“Goodbye’s hurt the most when the story was not finished”- unknown author
Loss. Unbearable and difficult to stand in grief and not run from it. The death of a loved one is devastating. Whether it’s a sudden death or one that was a result from a long term illness, it is all hard. Your brain is literally adjusting to this information. The painful conflict from our brain is, “Where is my loved one and why don’t I see them,” even though I know logically they are not here anymore. Their memory is all around you and it can be painful to think about those memories after they have died. I recently read it’s not time that heals all wounds but that at some point you start to adapt to the person no longer being physically around you and that helps you heal.
We go through a variety of different feelings when we lose someone. We wish that we could close our eyes and let the grief pass without notice. We won’t magically feel better overnight, so it’s important to take some kind of action to help move the grief. You get to decide how you experience grief and what you need around you to bring you comfort.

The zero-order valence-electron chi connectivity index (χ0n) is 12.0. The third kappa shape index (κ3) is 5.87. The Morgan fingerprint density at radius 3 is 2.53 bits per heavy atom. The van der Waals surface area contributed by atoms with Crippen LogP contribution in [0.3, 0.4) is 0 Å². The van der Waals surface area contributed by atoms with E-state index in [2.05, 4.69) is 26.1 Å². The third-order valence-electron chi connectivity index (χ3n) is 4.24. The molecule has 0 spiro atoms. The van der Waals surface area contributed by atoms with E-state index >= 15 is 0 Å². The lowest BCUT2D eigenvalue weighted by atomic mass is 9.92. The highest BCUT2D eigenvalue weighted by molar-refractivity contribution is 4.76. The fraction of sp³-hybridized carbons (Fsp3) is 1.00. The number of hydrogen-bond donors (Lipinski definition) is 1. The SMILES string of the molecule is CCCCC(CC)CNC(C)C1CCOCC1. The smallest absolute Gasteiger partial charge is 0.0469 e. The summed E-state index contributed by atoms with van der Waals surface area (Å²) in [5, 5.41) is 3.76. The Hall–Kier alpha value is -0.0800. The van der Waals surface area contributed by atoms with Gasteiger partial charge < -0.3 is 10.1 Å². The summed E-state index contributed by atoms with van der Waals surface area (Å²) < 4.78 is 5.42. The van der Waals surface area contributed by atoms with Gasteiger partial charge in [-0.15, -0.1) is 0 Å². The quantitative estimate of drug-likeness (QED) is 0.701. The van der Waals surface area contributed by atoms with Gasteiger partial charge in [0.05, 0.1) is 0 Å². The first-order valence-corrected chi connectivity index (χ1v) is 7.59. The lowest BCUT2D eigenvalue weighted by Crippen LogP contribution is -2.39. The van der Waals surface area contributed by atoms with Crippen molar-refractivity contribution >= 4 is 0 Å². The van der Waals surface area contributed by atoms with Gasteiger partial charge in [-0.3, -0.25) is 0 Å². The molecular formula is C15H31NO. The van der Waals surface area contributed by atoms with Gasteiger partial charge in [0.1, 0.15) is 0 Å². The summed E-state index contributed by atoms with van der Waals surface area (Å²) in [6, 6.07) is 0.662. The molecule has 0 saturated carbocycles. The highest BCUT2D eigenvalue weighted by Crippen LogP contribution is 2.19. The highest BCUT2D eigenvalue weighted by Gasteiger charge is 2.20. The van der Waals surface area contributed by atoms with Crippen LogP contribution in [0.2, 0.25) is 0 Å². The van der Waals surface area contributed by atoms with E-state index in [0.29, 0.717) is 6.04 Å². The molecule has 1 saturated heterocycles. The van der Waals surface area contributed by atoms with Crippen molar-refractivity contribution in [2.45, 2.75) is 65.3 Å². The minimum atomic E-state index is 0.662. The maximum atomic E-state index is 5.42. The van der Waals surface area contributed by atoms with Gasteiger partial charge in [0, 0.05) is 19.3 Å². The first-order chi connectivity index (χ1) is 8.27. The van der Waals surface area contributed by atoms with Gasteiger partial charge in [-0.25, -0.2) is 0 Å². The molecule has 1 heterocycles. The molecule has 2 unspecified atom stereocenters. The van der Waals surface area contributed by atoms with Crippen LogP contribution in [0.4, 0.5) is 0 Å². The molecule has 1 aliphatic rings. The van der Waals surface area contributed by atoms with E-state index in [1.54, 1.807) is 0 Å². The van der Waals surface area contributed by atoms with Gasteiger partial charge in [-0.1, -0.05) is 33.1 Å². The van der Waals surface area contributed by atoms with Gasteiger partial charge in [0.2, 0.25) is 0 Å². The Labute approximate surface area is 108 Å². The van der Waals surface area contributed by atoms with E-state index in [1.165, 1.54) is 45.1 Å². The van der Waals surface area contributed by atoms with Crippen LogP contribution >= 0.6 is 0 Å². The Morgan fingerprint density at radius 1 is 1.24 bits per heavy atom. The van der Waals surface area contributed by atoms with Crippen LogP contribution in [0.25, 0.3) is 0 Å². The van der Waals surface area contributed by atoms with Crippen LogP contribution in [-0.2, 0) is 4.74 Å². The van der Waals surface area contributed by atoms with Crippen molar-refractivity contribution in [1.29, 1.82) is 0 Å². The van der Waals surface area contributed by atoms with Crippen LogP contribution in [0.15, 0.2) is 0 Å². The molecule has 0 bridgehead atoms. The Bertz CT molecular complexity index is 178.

Ways to help heal
Grief can be a long journey. Sometimes getting through the day is the best we can hope for. Planning for ways to help you heal allows you to deal with grief even if its just one small step at a time.
ROSE LAPIERE, LPC, RPT-S, ACS